Doing good with innovation – on experimentation and risk during the pandemic

In the second half of one of the recent episodes of the podcast 99% Invisible called “Masking for a friend”, the host Roman Mars talks about the “great manufacturing pivot of 2020” – the first half deals with the cultural differences of mask-wearing in Asia and the western countries and is worthwhile to listen to as well, but the part I want to talk about today starts around the 26 min mark. They interview a couple of manufacturing companies that quickly turned their plants around to produce things needed in the pandemic, like masks, face shields, gowns, even ventilators. It’s quite inspirational!

Besides providing impressive insights into the minds of truly innovative, creative people and their problem solving capabilities, the interviews also show how quickly we can do things that – before the pandemic hit – would have taken weeks or months to accomplish. The underlying theme of all the interviews seems to be “learning as we go”, which I interpret as experimentation. There seems to be a high willingness to try things out, to tinker, to make it work, that enabled these companies to rapidly respond to the shifting needs of society.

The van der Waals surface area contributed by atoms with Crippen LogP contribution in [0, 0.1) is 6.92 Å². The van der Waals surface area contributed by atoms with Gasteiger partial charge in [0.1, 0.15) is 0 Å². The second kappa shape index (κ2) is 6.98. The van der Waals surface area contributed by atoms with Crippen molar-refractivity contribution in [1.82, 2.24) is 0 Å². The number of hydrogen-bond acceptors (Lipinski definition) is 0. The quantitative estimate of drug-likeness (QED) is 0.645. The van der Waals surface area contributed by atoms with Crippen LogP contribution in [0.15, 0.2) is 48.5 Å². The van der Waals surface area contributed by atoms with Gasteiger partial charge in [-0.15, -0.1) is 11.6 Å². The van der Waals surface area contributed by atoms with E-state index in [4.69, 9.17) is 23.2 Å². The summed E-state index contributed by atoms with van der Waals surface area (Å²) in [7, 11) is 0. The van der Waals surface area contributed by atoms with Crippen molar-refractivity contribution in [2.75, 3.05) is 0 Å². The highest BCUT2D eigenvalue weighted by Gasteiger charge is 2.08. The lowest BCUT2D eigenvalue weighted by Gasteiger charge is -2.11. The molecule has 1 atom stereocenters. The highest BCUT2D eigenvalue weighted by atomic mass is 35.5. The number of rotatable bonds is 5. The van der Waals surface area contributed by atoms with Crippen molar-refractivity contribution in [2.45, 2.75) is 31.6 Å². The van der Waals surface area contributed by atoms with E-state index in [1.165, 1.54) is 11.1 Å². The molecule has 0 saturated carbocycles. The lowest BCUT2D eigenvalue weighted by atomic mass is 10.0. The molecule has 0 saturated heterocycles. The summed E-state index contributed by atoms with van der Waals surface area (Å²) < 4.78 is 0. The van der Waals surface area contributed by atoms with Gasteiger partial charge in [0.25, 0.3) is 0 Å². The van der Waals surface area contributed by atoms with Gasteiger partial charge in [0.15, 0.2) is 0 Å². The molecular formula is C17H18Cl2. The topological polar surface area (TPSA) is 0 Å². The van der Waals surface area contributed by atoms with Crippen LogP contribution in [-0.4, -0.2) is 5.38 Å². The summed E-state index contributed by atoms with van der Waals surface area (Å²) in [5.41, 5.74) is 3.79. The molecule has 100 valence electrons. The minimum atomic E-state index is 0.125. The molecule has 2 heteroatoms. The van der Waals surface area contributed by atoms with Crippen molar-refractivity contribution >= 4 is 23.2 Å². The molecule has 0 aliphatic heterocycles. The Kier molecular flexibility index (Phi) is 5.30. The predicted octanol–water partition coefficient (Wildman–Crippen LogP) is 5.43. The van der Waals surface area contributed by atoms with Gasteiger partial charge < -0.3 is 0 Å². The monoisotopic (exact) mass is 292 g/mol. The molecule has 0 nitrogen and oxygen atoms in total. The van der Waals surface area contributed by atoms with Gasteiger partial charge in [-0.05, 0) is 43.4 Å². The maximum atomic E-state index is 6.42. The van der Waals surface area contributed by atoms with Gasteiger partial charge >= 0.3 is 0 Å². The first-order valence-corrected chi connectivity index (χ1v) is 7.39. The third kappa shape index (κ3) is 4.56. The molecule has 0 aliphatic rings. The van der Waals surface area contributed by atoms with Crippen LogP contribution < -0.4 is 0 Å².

I am not involved with any of these companies, but from the outside, it seems that the higher threat level (because, you know, pandemic) also increases the willingness to take a risk. I would have guessed that the normal, human reaction to increased threat and fear would have been to go into survival mode (I like this model by John Kotter) which is not known to increase creativity. There seems to be something special about these companies that enables them to get into a more creative mindset in the face of a pandemic. SIT would probably have a field day with this, because whatever factors are at work here, these stories definitely seem like prime examples of the Closed World technique. Making something new, using only what you have! One of their mantras is that constraints foster innovation, so I can definitely see that once you get into a more creative mindset (and forget about the pandemic for a second), this situation can push creative thinking. But I am still having a hard time imagining how they managed to get there. Maybe my assumption is wrong and many people were not that afraid at the time, but even then, there are some companies putting out pandemic-related products in record time, and others that… do not. Hopefully, there will be research on this in the future, I would love to know more about the differentiating factors at work here.